Supply Line Number Five is the joint Canadian-American highway to Alaska, on which construction already has started to give the two nations a rapid transportation route to territory which may prove strategic from both a defensive and offensive standpoint.
On these five supply lines is based the grand strategy of the United Nations. They are the key to any plan for rolling back the enemy on all continents.
It is obvious, then, that here is no program for defense, for merely
holding on. Rather, it presents the makings of a gigantic offensive against Hitler on the continent of Europe, against the Nazis in Russia, against Italy in the Mediterranean, and against Japan in the Far East.
The United Nations may strike— may strike at any time—against Hitler’s 2,000-mile European front anywhere from the northern tip of Norway south to the Spanish border.
The Canadians and English are building a powerful, hard-hitting force of Commandos, air-born infantry, and parachute troops on the British Isles to co-operate with light, fast naval forces. Already they have shown the United Nations’ invasion technique by their lightning-like raids on the coast of Norway, against the Nazi airplane radio locator at Bruneval, near Le Havre, and, more recently, against the U-boat base at St. Nazaire. The British War Office has made no secret of the fact that the Commandos are being prepared for an offensive on Nazi-held Europe.
Lieutenant General A. G. L. McNaughton, commander of Canadian troops in England, promised an invasion after conferences in Washington with Allied strategists.
“None of us think we can win the war sitting on our heels in England,” he said. “The only way the United Nations can win is to start an offensive campaign in Europe.”
The American garrisoning of Iceland and the arrival of an A.E.F. in Northern Ireland has given Hitler no peace either, since those developments threaten the possibility of a joint Anglo-American-Russian attack across the top of Norway. Such a move would establish a common Allied front to protect Supply Line Number One to the Soviet, and release Red troops for offensive action on the central and southern fronts. Hitler fears this. Otherwise, why is he sending men he cannot spare from Russia to reinforce his troops in rebellious Norway?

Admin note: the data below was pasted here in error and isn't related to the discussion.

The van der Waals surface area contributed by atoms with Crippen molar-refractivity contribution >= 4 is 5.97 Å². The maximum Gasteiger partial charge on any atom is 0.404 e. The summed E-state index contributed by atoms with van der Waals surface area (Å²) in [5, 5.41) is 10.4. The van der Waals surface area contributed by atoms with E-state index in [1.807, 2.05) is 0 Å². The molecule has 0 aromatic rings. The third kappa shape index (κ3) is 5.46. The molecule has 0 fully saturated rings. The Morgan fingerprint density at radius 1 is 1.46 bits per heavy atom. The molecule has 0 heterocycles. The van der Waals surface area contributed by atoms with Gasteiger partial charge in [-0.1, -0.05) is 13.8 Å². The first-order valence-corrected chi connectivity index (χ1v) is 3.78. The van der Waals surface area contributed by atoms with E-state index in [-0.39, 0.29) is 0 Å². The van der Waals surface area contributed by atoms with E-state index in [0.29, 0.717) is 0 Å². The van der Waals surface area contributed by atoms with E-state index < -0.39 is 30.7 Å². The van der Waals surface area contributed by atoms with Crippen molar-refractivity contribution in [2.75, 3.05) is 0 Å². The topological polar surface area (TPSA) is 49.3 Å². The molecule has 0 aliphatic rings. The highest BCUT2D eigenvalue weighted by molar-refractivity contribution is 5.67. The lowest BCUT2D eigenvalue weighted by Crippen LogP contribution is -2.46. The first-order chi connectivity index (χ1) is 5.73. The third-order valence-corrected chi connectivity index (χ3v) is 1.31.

Supply Line Number Two, down around Africa and northward to the Middle East, provides another probable offensive attack on Hitler—a drive against the Axis in North Africa as a prelude to a smashing air attack on Italy.
It is not beyond the realm of military possibility that Britain’s Middle East forces, heavily reinforced by American machines, technicians, and men, might move through Turkey for a push into Bulgaria, co-ordinated with a Russian smash north of the Black Sea. This also has Hitler worried.
Canada Faces East
CANADA’S war effort faces the continent of Europe, with the Canadian Army’s decision to send its men to Britain rather than into the Pacific. But, nevertheless, the United Nations’ Supply Line Number Three—the anti-Axis life line to Honolulu, Australia, and India—is as important to the Dominion as it is to the United States. For, with Japan exercising a free, bloody hand in the Pacific, the whole West Coast
of North America would be at the mercy of the Japanese version of “mercy.”
Further proof that the Pacific fight also is Canada’s fight came recently when Canadian Minister Leighton McCarthy was given a seat on the new Pacific War Council along with representatives of the United States, Great Britain, Australia, New Zealand, The Netherlands, and China.
So, again, the guarded convoy lanes into the southwest Pacific must not be merely defensive lines—they must be useful as avenues of attack aimed at Tokyo.
A piecing together of chary, tightlipped communiqués issued singly by the Navy Department in Washington clearly shows the United Nations’ grand Pacific strategy of hammering at the Japanese at so many different points along their drawn-out supply lines and at so many of Japan’s outlying defense posts that their strength must one day surely crumble.
The American Navy now is bearing the brunt of this strategy. Small, fast-moving naval task forces—Commandos of the sea in effect—are operating from unrevealed Pacific ports to strike at such Japanese insular fortifications as the Marshall and Gilbert Islands. One by one, Japanese air and submarine bases located in the Pacific to protect Tokyo’s lines to the Philippines and Java are being hammered to shambles.
Long-range United States submarines are prowling Japan’s supply routes to sink and cripple enemy shipping practically in Tokyo’s home waters. One unofficial estimate—the best available here—set Japan’s losses to date at around one fourth of her entire merchant tonnage.
When will the Allies be ready to strike? Where will the first big-scale movement develop? That’s the secret. That’s why the United Nations’ war headquarters in Washington is so closely guarded.
But this much can be said. Each spring of the war Hitler has held the initiative. This spring he will no doubt try to seize it again. But so long as the United Nations can keep open their world-girdling supply lines, every day that passes increases their power to seize and hold the initiative.